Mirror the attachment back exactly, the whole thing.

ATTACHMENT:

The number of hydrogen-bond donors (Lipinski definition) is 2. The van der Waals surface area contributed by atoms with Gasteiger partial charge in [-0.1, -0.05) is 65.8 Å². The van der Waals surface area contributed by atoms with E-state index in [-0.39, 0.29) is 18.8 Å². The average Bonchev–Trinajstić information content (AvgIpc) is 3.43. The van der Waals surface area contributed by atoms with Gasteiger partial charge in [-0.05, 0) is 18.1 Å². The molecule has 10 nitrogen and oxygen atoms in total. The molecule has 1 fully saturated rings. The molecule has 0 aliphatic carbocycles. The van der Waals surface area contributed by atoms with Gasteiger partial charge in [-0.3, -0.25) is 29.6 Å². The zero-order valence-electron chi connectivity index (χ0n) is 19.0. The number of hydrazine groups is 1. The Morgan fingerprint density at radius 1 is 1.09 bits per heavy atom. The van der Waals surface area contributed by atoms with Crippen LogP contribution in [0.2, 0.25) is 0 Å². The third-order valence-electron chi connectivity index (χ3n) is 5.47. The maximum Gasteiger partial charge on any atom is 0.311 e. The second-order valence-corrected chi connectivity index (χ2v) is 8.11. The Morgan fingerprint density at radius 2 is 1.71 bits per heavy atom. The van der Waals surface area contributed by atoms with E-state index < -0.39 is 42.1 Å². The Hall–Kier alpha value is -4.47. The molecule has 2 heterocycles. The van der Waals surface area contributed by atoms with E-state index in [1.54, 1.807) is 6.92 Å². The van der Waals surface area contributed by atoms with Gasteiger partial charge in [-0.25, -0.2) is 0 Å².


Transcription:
The number of hydrogen-bond donors (Lipinski definition) is 2. The van der Waals surface area contributed by atoms with Gasteiger partial charge in [-0.1, -0.05) is 65.8 Å². The van der Waals surface area contributed by atoms with E-state index in [-0.39, 0.29) is 18.8 Å². The average Bonchev–Trinajstić information content (AvgIpc) is 3.43. The van der Waals surface area contributed by atoms with Gasteiger partial charge in [-0.05, 0) is 18.1 Å². The molecule has 10 nitrogen and oxygen atoms in total. The molecule has 1 fully saturated rings. The molecule has 0 aliphatic carbocycles. The van der Waals surface area contributed by atoms with Gasteiger partial charge in [-0.3, -0.25) is 29.6 Å². The zero-order valence-electron chi connectivity index (χ0n) is 19.0. The number of hydrazine groups is 1. The Morgan fingerprint density at radius 1 is 1.09 bits per heavy atom. The van der Waals surface area contributed by atoms with Crippen LogP contribution in [0.2, 0.25) is 0 Å². The third-order valence-electron chi connectivity index (χ3n) is 5.47. The maximum Gasteiger partial charge on any atom is 0.311 e. The second-order valence-corrected chi connectivity index (χ2v) is 8.11. The Morgan fingerprint density at radius 2 is 1.71 bits per heavy atom. The van der Waals surface area contributed by atoms with E-state index < -0.39 is 42.1 Å². The Hall–Kier alpha value is -4.47. The molecule has 2 heterocycles. The van der Waals surface area contributed by atoms with E-state index in [1.54, 1.807) is 6.92 Å². The van der Waals surface area contributed by atoms with Gasteiger partial charge in [-0.25, -0.2) is 0 Å².